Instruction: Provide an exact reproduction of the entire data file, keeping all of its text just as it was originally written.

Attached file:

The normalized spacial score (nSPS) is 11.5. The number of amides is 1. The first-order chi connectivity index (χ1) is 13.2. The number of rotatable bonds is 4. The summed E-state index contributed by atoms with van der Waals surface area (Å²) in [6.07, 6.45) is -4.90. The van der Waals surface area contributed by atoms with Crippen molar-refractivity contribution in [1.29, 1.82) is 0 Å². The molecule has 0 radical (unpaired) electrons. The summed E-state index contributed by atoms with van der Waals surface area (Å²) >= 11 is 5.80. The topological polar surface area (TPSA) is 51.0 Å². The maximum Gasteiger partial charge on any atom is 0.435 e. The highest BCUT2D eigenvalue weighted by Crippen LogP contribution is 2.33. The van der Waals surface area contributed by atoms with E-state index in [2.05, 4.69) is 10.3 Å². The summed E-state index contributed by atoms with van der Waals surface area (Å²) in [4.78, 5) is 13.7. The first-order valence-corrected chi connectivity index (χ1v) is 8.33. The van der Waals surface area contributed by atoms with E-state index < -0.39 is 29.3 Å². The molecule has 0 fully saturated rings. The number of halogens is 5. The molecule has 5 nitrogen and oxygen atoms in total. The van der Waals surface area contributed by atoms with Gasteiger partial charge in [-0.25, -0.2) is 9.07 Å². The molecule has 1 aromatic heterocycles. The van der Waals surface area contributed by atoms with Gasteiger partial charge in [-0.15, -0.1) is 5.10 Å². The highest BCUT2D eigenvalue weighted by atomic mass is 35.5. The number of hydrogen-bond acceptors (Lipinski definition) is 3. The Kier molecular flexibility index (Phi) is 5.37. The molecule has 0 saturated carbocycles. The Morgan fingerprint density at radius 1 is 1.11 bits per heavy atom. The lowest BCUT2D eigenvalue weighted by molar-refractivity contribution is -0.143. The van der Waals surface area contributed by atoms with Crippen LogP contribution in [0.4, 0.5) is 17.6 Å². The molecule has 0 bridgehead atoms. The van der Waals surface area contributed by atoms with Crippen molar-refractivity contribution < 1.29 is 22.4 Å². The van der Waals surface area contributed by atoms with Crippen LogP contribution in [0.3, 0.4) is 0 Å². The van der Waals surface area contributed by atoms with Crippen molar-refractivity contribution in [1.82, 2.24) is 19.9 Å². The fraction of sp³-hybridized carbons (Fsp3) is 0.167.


The normalized spacial score (nSPS) is 11.5. The number of amides is 1. The first-order chi connectivity index (χ1) is 13.2. The number of rotatable bonds is 4. The summed E-state index contributed by atoms with van der Waals surface area (Å²) in [6.07, 6.45) is -4.90. The van der Waals surface area contributed by atoms with Crippen molar-refractivity contribution in [1.29, 1.82) is 0 Å². The molecule has 0 radical (unpaired) electrons. The summed E-state index contributed by atoms with van der Waals surface area (Å²) >= 11 is 5.80. The topological polar surface area (TPSA) is 51.0 Å². The maximum Gasteiger partial charge on any atom is 0.435 e. The highest BCUT2D eigenvalue weighted by Crippen LogP contribution is 2.33. The van der Waals surface area contributed by atoms with E-state index in [2.05, 4.69) is 10.3 Å². The summed E-state index contributed by atoms with van der Waals surface area (Å²) in [4.78, 5) is 13.7. The first-order valence-corrected chi connectivity index (χ1v) is 8.33. The van der Waals surface area contributed by atoms with E-state index < -0.39 is 29.3 Å². The molecule has 0 fully saturated rings. The number of halogens is 5. The molecule has 5 nitrogen and oxygen atoms in total. The van der Waals surface area contributed by atoms with Gasteiger partial charge in [-0.25, -0.2) is 9.07 Å². The molecule has 1 aromatic heterocycles. The van der Waals surface area contributed by atoms with Gasteiger partial charge in [-0.15, -0.1) is 5.10 Å². The highest BCUT2D eigenvalue weighted by atomic mass is 35.5. The number of hydrogen-bond acceptors (Lipinski definition) is 3. The Kier molecular flexibility index (Phi) is 5.37. The molecule has 0 saturated carbocycles. The Morgan fingerprint density at radius 1 is 1.11 bits per heavy atom. The lowest BCUT2D eigenvalue weighted by molar-refractivity contribution is -0.143. The van der Waals surface area contributed by atoms with Crippen LogP contribution in [0.4, 0.5) is 17.6 Å². The molecule has 0 bridgehead atoms. The van der Waals surface area contributed by atoms with Crippen molar-refractivity contribution < 1.29 is 22.4 Å². The van der Waals surface area contributed by atoms with Crippen LogP contribution in [0.3, 0.4) is 0 Å². The van der Waals surface area contributed by atoms with Crippen molar-refractivity contribution in [1.82, 2.24) is 19.9 Å². The fraction of sp³-hybridized carbons (Fsp3) is 0.167.